The new year will bring good luck to Mala Suerte Drive, as City Council voted Dec. 13 to approve an ordinance changing the name of this Southwest Austin street to Buena Suerte, which means good luck in Spanish. Will sunny days now sweep the clouds away and Oscar the Grouch opt to vacate his trash can for a beautiful flower bed? Stay tuned.
The new year will bring good luck to Mala Suerte Drive, as City Council voted Dec. 13 to approve an ordinance changing the name of this Southwest Austin street to Buena Suerte, which means "good luck" in Spanish. Will sunny days now sweep the clouds away and Oscar the Grouch opt to vacate his trash can for a beautiful flower bed? Stay tuned. (Photo by Jana Birchum)

• Austin can expect to see a big boost in the number of green-building projects being completed in coming months. That's because the big bubble of major condominium projects, almost all of them Downtown, is now moving through the city approval process. Downtown building requires a minimum of a one-star green building rating. Also, a large portion of Mueller, which is designated with green building standards in the city's master development agreement, also is coming online. That means any building built Downtown or at Mueller, and that includes Mueller's homes, will be at least 15% more energy-efficient than current city code. Program manager Richard Morgan, who is housed over at Austin Energy, calls this impending green-building bubble "the anaconda that swallowed the pig": a major payoff in energy efficiency that the city can expect to see put on the rolls in coming months. Ultimately, though, it will be council's commitment to ratchet up the city energy code that will yield the most dividends to the city. – Kimberly Reeves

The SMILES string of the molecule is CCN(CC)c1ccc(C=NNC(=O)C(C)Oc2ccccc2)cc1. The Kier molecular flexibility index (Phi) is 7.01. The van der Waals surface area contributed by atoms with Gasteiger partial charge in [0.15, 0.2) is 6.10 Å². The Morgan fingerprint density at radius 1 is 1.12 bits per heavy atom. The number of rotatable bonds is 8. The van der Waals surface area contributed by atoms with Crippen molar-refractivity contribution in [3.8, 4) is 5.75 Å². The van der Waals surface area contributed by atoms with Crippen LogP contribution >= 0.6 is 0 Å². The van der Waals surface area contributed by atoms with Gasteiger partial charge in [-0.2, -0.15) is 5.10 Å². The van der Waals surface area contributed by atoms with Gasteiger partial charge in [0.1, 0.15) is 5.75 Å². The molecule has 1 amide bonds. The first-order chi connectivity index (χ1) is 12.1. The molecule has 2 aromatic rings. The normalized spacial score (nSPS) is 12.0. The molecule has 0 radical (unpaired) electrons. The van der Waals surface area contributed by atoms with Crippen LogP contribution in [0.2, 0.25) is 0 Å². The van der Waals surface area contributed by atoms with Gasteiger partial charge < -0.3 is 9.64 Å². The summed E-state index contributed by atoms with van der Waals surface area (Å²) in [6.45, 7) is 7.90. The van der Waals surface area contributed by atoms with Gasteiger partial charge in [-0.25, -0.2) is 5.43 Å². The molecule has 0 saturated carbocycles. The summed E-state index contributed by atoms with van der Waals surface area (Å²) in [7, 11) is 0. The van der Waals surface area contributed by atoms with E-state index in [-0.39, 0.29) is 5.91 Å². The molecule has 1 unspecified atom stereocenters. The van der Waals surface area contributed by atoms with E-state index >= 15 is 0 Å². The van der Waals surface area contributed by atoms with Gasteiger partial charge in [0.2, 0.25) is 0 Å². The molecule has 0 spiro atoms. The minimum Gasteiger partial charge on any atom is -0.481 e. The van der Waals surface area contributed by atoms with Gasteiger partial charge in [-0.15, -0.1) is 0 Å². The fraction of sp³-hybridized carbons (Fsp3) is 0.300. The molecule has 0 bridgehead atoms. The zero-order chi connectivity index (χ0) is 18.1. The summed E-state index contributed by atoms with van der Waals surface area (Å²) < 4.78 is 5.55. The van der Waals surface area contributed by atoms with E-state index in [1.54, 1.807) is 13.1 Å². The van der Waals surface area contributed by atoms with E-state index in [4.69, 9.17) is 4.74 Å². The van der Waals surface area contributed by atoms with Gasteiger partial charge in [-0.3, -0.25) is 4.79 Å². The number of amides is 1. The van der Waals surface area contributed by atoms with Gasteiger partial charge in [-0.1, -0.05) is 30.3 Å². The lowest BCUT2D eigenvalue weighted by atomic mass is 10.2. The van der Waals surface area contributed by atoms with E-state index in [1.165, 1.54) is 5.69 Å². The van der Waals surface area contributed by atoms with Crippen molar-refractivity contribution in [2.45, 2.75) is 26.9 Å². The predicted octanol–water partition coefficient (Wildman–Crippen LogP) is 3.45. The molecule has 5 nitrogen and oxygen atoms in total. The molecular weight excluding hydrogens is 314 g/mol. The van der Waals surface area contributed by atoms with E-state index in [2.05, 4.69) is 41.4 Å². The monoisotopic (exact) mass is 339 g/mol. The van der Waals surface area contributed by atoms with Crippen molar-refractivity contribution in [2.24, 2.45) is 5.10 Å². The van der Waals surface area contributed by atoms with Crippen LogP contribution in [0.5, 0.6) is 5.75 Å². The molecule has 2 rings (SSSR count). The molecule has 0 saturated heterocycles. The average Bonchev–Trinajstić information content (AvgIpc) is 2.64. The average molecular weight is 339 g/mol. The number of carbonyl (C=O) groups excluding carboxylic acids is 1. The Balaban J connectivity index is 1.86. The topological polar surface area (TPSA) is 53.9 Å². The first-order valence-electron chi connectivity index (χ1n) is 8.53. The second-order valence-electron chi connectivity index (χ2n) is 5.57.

Beyond City Limits